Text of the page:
former journalists discuss a profession in crisis

When Did Contraception Become Controversial?

In Blog on January 5, 2014 at 1:01 pm

Tell me, when did the media decide that contraception was controversial?  When I did a search on Google News, I found that the words contraception and controversy occurred together more than 4,000 times, often in broadcast and print news accounts.

Contraception is not some bizarre practice that most Americans avoid.  Yet, ideologues and the Catholic hierarchy have managed to brainwash reporters, most of whom I’ll wager practiced birth control at some point in their lives, and persuaded them to treat the term gingerly.  Contraception used to be called family planning. That term better reflects the well-established concept that people have the right to determine how many children they can love, raise and financially support.

Most sexually experienced  Catholic women of child-bearing age – an estimated 98 percent — have practiced contraception at some point in their lives.  As a reporter colleague of mine once put it, “We’re Catholics, but we’re not idiots.”  The statistics are pretty clear that most Catholics don’t see anything wrong with contraception.  Only 15 percent find it morally wrong.  Even among Catholics who attend weekly mass, two-thirds don’t find contraception objectionable.  Count me among that group.  Heck, I even sing in the choir at my church.

And as a few media outlets have tried to point out, federal regulations long on the books already had made the availability of birth control pills a requirement for most employers that provide health insurance.  Many state laws had imposed similar requirements on Catholic institutions. Catholic institutions that fought these rules were often blocked by the courts.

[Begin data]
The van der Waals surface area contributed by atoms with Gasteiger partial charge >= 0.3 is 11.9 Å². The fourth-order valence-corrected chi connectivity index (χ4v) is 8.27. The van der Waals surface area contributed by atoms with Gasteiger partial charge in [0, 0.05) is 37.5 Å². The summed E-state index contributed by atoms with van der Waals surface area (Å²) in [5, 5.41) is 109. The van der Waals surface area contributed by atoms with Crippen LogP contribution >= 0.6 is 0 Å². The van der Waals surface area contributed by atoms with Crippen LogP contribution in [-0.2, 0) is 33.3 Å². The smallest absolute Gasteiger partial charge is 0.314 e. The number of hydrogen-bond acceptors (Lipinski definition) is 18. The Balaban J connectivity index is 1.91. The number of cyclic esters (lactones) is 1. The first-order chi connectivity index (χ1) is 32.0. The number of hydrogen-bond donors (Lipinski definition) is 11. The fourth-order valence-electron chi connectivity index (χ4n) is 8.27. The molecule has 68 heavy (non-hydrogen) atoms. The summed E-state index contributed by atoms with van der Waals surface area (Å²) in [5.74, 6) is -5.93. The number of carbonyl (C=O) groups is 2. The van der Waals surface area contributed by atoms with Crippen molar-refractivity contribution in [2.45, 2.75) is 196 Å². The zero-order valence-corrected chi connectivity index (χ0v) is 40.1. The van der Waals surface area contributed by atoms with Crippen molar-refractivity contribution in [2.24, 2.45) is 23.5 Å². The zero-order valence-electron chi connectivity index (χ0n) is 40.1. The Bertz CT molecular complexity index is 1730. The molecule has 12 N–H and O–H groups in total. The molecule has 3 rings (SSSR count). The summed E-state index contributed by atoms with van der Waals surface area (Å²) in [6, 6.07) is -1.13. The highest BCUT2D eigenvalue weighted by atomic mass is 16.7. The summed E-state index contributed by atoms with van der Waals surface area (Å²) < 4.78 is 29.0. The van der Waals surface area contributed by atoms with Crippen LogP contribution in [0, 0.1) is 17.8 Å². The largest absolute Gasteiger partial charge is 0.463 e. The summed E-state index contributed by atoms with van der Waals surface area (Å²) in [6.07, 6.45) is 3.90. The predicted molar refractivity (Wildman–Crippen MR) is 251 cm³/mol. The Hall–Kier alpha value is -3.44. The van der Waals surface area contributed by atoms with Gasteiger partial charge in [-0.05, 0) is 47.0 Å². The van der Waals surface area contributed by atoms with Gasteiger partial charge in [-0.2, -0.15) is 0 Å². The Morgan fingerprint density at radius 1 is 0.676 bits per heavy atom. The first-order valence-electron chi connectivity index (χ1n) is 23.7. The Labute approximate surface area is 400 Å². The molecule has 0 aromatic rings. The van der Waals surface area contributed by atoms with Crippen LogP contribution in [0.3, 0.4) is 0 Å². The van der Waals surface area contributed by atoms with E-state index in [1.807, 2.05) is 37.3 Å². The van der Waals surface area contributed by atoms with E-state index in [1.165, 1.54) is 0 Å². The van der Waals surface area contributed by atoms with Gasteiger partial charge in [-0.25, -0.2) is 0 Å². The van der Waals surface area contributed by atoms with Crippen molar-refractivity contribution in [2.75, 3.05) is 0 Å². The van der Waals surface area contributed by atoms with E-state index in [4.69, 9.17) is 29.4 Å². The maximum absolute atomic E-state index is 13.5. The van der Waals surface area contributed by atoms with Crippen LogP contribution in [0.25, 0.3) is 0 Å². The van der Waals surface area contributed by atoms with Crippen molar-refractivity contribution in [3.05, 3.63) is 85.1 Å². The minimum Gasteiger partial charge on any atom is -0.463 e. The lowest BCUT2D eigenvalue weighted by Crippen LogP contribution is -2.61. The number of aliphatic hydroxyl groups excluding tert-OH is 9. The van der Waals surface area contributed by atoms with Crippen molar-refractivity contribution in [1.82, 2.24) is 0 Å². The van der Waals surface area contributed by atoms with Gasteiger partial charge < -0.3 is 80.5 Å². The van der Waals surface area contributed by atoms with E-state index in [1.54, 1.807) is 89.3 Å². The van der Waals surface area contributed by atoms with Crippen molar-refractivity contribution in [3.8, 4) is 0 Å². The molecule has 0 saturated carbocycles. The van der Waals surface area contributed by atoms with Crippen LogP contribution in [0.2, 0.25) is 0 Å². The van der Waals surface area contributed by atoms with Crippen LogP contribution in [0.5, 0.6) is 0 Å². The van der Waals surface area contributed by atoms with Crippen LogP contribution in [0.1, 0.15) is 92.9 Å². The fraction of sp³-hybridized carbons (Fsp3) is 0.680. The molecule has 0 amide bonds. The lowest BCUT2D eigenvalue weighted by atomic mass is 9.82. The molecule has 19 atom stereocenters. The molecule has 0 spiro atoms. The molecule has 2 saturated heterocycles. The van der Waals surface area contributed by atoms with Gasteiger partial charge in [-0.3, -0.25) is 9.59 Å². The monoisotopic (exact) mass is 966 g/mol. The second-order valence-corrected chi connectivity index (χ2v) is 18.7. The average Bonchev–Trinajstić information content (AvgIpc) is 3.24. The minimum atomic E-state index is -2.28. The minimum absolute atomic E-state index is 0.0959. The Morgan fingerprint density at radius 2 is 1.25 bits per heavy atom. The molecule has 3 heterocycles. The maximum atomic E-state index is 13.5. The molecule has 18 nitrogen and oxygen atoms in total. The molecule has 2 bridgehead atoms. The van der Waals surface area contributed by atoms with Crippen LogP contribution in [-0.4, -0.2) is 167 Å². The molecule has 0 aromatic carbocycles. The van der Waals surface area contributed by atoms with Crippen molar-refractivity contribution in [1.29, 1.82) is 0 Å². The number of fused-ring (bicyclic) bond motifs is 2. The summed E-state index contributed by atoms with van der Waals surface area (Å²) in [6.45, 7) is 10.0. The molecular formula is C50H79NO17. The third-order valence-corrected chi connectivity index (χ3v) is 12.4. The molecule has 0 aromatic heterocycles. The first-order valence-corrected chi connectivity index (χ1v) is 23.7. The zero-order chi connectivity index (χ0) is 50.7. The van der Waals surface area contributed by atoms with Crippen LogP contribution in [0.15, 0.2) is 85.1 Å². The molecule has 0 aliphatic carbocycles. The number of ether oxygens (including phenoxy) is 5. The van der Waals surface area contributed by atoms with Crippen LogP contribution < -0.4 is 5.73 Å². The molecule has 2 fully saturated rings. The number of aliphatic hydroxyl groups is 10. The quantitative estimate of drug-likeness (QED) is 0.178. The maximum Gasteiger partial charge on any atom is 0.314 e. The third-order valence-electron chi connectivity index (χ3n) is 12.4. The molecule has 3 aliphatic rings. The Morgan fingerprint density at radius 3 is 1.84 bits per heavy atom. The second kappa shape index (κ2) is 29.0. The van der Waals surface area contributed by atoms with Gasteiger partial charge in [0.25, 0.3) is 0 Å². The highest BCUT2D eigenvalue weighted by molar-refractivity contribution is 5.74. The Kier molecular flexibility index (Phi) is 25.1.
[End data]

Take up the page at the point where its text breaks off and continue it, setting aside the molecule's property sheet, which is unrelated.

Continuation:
But by and large  journalists have done a terrible job of making the point that contraceptive use is the norm in this country, and that federal regulations and state laws have been quietly requiring that it be a part of employer-provided health insurance for years.

I will also acknowledge that the Affordable Care Act regulation, as originally proposed, could have put religious institutions in the awkward position of directly paying for benefits they did not believe in. But when the President shifted that burden to insurers, that should have been the end to it.  I do not believe that employees surrender their consciences when they choose to work at large Catholic institutions.

But the U.S. Catholic bishops and lawsuit-happy Catholic institutions, joined by evangelicals and conservative business owners,  have fed and prolonged the ACA fight, and the media let them.  The bishops said it was controversial, even though the controversy only played out in their own heads. Their flock long ago had stopped listening.

So why did the media listen?  Because the bishops are politically powerful and media savvy, some Republican presidential candidates and elected officials took up their cause, and reporters are drawn to controversy. Granted,  journalists  must report on the court challenges, but that doesn’t mean that they have to ignore the fact that contraception, for millions of families, is just plain common sense.

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